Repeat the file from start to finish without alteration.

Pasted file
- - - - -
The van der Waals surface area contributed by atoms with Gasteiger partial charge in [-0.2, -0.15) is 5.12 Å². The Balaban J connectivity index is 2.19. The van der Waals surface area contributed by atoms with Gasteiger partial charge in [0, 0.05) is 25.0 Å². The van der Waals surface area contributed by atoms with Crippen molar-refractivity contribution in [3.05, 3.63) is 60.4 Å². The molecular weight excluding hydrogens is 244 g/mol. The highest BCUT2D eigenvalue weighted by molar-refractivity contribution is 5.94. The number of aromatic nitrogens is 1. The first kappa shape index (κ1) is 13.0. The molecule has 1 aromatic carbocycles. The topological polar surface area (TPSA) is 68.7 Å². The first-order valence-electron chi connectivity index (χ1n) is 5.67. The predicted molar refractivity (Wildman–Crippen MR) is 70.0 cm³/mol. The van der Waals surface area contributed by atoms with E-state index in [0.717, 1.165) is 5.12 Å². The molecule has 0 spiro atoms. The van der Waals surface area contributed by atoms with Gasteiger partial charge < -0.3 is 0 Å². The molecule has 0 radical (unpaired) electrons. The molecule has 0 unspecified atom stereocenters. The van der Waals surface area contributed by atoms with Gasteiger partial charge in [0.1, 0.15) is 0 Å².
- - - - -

The van der Waals surface area contributed by atoms with Gasteiger partial charge in [-0.2, -0.15) is 5.12 Å². The Balaban J connectivity index is 2.19. The van der Waals surface area contributed by atoms with Gasteiger partial charge in [0, 0.05) is 25.0 Å². The van der Waals surface area contributed by atoms with Crippen molar-refractivity contribution in [3.05, 3.63) is 60.4 Å². The molecular weight excluding hydrogens is 244 g/mol. The highest BCUT2D eigenvalue weighted by molar-refractivity contribution is 5.94. The number of aromatic nitrogens is 1. The first kappa shape index (κ1) is 13.0. The molecule has 1 aromatic carbocycles. The topological polar surface area (TPSA) is 68.7 Å². The first-order valence-electron chi connectivity index (χ1n) is 5.67. The predicted molar refractivity (Wildman–Crippen MR) is 70.0 cm³/mol. The van der Waals surface area contributed by atoms with E-state index in [0.717, 1.165) is 5.12 Å². The molecule has 0 spiro atoms. The van der Waals surface area contributed by atoms with Gasteiger partial charge < -0.3 is 0 Å². The molecule has 0 radical (unpaired) electrons. The molecule has 0 unspecified atom stereocenters. The van der Waals surface area contributed by atoms with Gasteiger partial charge in [0.1, 0.15) is 0 Å².